Wednesday, November 21, 2007

Going With The Flow

Lurking just beneath the calm surface of the beautiful waters of the Gulf of Mexico, here along the "Emerald Coast", is an often deadly phenomenon know as a rip current. The view from the snow white beaches can be so enticing - and deceiving. Each year there are a handful of visitors and locals alike who fall victim. Whether they are unaware of the danger or just don't take it seriously makes no difference. Once in the current, fear, panic and exhaustion take their toll, with disastrous results. The impulse is to fight, of course. To escape. To control. That's only natural. But if we don't know or understand what it is we're trying to escape from, our actions only lead to the situation getting even worse. And so we struggle more.

The best and easiest way to escape from a rip current is, basically, to do nothing. Relax and go with the flow, but with mindfulness. Relax with awareness and wait for the current to stop. It will cease in it's own time, which is surprisingly fast. So the best course of action is as little action as possible. Easy to say, difficult to actually "do".

Meditation is like this. Dhamma practice is like this. Life is like this. We think we're on solid ground - in control. But there isn't anything really "solid" about any of it. And so we're uncomfortable, unsure, unsteady. If I stand in the water and actually pay attention, there is a continuous push and pull. Sometimes barely even noticeable, sometimes rough and very strong. Mind is the same. Sometimes just barely brushing by and sometimes knocking one flat! Mindfulness - or the lack of it - determines whether we get pulled under and drown or go with the flow until the turbulence begins to subside, calms and finally ceases. This, perhaps, is where control can be found. Not the control of wanting and struggling, but the control of gently releasing the desire for control. Being with the way it is without making it personal, so not trying to change it into anything other than what it is.

4 comments:

Piyal Walpola, MD, PhD said...

Hi Kris,
An Excellent post…..Well done again. May I add…

Ajhan Chah once said “meditation is like pulling a fish caught in a net when you go fishing in the sea. If you get too excited and pull the net too quickly the fish might escape. You have to gradually pull the net with care (with mindfulness) to catch it properly.

I read in a sutta that Buddha said, "Meditation is like trying to grab some oil floating on the water with your hand. If you try to grab it quickly, it will slip through your fingers. You need to very carefully grab it with the cup of your hand. It needs a lot of practice and effort".

The Buddha also said, "Those who are following the Way should behave like a piece of timber which is drifting along a stream. If the log is neither held by the banks, nor seized by men, nor obstructed by the gods, nor kept in the whirlpool, nor itself goes to decay, I assure you that this log will finally reach the ocean. If monks waling on the Way are neither tempted by the passions, nor led astray by some evil influences; but steadily pursue their course of Nirvana, I assure you that these monks will finally attain enlightenment."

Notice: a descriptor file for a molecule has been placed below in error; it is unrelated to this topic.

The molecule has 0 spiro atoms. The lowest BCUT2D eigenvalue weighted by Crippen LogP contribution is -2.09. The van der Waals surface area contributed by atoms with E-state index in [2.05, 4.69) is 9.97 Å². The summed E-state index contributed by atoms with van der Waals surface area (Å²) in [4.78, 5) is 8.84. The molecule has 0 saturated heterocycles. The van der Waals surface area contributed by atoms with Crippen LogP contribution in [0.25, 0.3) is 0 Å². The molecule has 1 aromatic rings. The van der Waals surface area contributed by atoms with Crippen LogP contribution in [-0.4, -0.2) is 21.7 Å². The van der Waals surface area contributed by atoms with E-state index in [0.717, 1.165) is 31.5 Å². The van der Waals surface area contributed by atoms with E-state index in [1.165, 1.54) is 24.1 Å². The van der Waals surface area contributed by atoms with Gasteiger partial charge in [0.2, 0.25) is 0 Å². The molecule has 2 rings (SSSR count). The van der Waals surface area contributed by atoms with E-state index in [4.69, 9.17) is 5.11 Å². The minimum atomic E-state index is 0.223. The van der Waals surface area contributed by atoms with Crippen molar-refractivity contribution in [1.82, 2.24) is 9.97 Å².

Lots of good karma for your insightful posts. It helps all of us.
Piyal

Dhamma81 said...

Kris-

This is a great post. The Emerald Coast and its white sandy beaches and blue green water can be a metaphor for any of the pleasant and alluring things we tend to grasp at from time to time. It looks so inviting yet can be so dangerous. A point you made was that one can get out of a rip current if one doesn't fight agaisnt it. So many times we do unskillful things and rather then deal with the results with awareness we end up create narratives around them or fighting them which just sweeps us further out to the deeper darker waters of delusion.

Gary said...

Hi Kris.

Just got back from Bangkok and read this post - beautiful reflection. I loved the way you've drawn parallels between the natures of the Gulf's currents and the mind. Letting go and allowing awareness to 'drift' with the current of the mind is a wonderful image.

Gary

puthujjana said...

Gary, Justin, Dr. Walpola,

Thank you all so much for your generosity, support and encouragement! I’ve had numerous opportunities over these past few weeks to test my ability - and willingness - to drift with the currents. I must admit to being quite waterlogged! But very much alive and hopefully a tiny bit wiser.

I’m just beginning to recover from a bout with the flu, which definitely added an interesting and unexpected layer to the mix! Directly on the heels of that, my “retreat” will be ending with a house full of relatives staying with us over a long weekend. This is a semi-annual gathering and can be, well, “challenging” on many different levels. Ordinarily I would have been preparing (and fretting) in anticipation all week long. But those flu bugs, who decided to pay a visit first, helped me to see that all that worry had a lot to do with my own ego wanting to impress, and was really a huge waste of time and energy. And since they did such a great job of draining most of the energy I could muster, not much has been done. I have a sneaking suspicion that nobody will know the difference. :-)

Kris